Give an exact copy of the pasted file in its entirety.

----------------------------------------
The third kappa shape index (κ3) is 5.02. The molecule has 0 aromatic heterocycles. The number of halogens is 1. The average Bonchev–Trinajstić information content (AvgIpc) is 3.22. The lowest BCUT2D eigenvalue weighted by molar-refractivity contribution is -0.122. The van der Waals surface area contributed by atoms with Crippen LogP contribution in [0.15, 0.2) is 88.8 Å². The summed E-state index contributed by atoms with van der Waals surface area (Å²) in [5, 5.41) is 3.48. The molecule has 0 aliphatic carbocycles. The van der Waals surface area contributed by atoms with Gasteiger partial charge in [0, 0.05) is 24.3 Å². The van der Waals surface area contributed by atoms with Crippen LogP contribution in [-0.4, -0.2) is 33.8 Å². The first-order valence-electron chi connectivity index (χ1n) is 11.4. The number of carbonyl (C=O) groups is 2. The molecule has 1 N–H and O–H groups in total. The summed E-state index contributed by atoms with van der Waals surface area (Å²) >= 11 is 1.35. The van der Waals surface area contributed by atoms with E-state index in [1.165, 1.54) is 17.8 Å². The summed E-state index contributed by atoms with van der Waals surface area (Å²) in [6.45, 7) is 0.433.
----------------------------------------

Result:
The third kappa shape index (κ3) is 5.02. The molecule has 0 aromatic heterocycles. The number of halogens is 1. The average Bonchev–Trinajstić information content (AvgIpc) is 3.22. The lowest BCUT2D eigenvalue weighted by molar-refractivity contribution is -0.122. The van der Waals surface area contributed by atoms with Crippen LogP contribution in [0.15, 0.2) is 88.8 Å². The summed E-state index contributed by atoms with van der Waals surface area (Å²) in [5, 5.41) is 3.48. The molecule has 0 aliphatic carbocycles. The van der Waals surface area contributed by atoms with Gasteiger partial charge in [0, 0.05) is 24.3 Å². The van der Waals surface area contributed by atoms with Crippen LogP contribution in [-0.4, -0.2) is 33.8 Å². The first-order valence-electron chi connectivity index (χ1n) is 11.4. The number of carbonyl (C=O) groups is 2. The molecule has 1 N–H and O–H groups in total. The summed E-state index contributed by atoms with van der Waals surface area (Å²) >= 11 is 1.35. The van der Waals surface area contributed by atoms with E-state index in [1.165, 1.54) is 17.8 Å². The summed E-state index contributed by atoms with van der Waals surface area (Å²) in [6.45, 7) is 0.433.